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Using the command line to check redis health

4 ​​min

Dieser Blogartikel ist älter als 5 Jahre – die genannten Inhalte sind eventuell überholt.

In the forth entry of our series on redis we’ll have a look at its CLI tools. The central question for today: How can we check that redis is working as expected using the command line?

redis-CLI basics

Using redis-cli to check database health sounds easy and, in fact, it is: A simple redis-cli PING on the Redis host returns a PONG. This does not look very reliable, but it is. A redis that returns a PONG is fully functional and works as expected.

To go a bit more into detail: it means that the dataset is completely loaded, and Redis is ready for connections. If something does not work fine, it will display error messages such as “(error) LOADING Redis is loading the dataset in memory“. This will return while loading the rdb/aof file or waiting for replication to be completed.

By using the redis-CLI you can easily use the info command and sub-commands to get some more stats and information.

List of commands

redis-cli infoComplete info about the redis-instance
redis-cli info serverServer Information, cersions, configs, binary
redis-cli info clientsConnected clients
redis-cli info memoryStatistics about memory usage and limits
redis-cli info persistenceInfo about RDB and AOF
redis-cli info statsConnection, network, keyspace statistics
redis-cli info replicationReplication settings and status
redis-cli info cpuCPU utilization
redis-cli info clusterCluster settings and status
redis-cli info keyspaceDisplay dbs and number of keys

To repeat commands you can easily use two options for monitoring: redis-cli -r 5 -i 2 <command> will execute the <command> five times with an interval of two seconds.

With these commands you can easily integrate redis in your monitoring. Just add the redis-CLI commands as custom parameters, e.g. to Zabbix or Nagios. You can also use prometheus exporters to get metrics out of your redis.

Integrated latency monitoring, reporting, slow-logs

Maybe some of you ask yourselves why we need monitoring in the first place, as redis is so incredibly fast. The answer is: you’re right, redis is designed to serve a large amount of queries per second per instance. But unfortunately in most applications there is a strict requirement for the average response time and for a worst case latency.

Nevertheless redis has a huge amount of commands, some commands are fast and run in constant or logarithmic time, other commands are slower, possibly causing latency spikes. Other reasons for this way of monitoring are interaction with the operating system (e.g. disk persistence) and the single-thread architecture of redis.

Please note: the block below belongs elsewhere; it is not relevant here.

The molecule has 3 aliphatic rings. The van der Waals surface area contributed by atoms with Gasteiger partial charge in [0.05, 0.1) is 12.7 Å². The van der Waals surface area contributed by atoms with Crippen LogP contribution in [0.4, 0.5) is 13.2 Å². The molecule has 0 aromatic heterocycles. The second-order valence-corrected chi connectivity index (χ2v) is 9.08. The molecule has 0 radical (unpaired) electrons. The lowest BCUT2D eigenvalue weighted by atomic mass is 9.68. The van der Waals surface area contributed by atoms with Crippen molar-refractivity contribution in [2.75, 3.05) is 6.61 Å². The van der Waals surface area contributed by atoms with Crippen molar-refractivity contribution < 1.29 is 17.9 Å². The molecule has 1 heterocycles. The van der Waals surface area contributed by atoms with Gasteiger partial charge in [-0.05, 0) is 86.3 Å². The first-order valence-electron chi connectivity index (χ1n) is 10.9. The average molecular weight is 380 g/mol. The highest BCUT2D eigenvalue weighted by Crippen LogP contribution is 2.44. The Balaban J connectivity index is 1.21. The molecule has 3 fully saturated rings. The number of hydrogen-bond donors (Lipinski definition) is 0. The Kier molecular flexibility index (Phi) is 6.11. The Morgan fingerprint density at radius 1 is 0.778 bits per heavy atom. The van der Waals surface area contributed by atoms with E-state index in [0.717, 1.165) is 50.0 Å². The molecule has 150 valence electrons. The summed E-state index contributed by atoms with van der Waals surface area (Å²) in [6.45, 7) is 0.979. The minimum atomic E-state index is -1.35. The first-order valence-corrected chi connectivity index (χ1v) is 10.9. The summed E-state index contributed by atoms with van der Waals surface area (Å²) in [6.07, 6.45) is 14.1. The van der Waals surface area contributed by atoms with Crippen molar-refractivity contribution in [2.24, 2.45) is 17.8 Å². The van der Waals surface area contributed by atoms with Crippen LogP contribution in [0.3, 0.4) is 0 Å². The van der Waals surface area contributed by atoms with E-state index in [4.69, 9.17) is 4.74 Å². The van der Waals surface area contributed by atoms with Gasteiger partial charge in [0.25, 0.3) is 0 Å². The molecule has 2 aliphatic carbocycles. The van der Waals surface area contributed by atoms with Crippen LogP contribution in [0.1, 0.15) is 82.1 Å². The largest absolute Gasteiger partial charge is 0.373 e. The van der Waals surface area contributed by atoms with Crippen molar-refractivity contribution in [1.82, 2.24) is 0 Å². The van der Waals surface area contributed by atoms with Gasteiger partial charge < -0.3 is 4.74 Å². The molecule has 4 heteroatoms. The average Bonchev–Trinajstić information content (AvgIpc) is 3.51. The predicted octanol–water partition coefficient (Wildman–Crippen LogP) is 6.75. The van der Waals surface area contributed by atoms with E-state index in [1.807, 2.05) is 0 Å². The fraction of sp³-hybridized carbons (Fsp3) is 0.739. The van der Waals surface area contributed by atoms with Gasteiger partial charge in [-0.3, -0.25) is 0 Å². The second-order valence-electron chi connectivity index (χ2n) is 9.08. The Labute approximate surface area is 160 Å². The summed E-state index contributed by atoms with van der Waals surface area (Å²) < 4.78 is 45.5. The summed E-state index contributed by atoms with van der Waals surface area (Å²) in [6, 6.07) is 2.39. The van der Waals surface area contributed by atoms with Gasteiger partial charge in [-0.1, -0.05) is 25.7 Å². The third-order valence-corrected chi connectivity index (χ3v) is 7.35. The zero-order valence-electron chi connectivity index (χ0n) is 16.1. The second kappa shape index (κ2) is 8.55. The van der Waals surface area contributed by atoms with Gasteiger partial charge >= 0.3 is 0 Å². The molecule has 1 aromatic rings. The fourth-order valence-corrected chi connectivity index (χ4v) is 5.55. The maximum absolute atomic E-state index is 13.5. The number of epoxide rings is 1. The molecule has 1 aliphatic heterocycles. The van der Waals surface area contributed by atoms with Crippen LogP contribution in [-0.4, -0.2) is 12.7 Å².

Since version 2.8.13 latency monitoring helps to troubleshoot possible latency problems. The following mechanics are part of this framework:

  • Latency hooks that sample different latency sensitive code paths.
  • Time series recording of latency spikes split by another event.
  • Reporting engine to fetch raw data from the time series.
  • Analysis engine to provide human readable reports and hints according to the measurements.

How to enable latency monitoring?

During runtime of redis latency monitoring can be easily enabled by config set latency-monitor-threshold 100. The tailing number defines a time in milliseconds. In our example, every event that will take more then 100ms will be logged as a latency spike. Here are some commands to display and reset logged events:

latency latestdisplay the latest latency events logged
latency history event-namedisplay up to 160 elements for the given event name, you get timestamp and latency value
latency resetreset all events at the time-series
latency reset event-namereset only the given event-name
latency graph event-nameascii-art style graph for the event
latency doctorgives details information about latency spikes and advices

What should I do when redis experiences latency spikes?

The next step could be to enable the slow-log. With config set slowlog-log-slower-than 1000 you can log every event that lasts longer then 1000ms. More commands:

slowlog-log-slower-than -1disable slow log
slowlog-log-slower-than 0log every command
slowlog-max-len Nmaximum length of the logfile (ringbuffer-style)
slowlog get Nwill display the last N events in the log
slowlog lenlength of the current logfile
slowlog resetdelete all information at the log

More on redis

We’ve already published various articles on redis. If you’re new to the subject you best start with our introduction. Have your redis up and running? Learn how to back its data up and save snapshots. Finally, we show you how to make your data highly available with redis.

Read on

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2 Kommentare

  1. Redis has great cli tool to mange it or get stats how it’s running but no matter if you will use gui or just a command line it needs to be monitored. I recently wrote an article how to monitor Redis for free and get notifications when needed, you can see it here, if interested:

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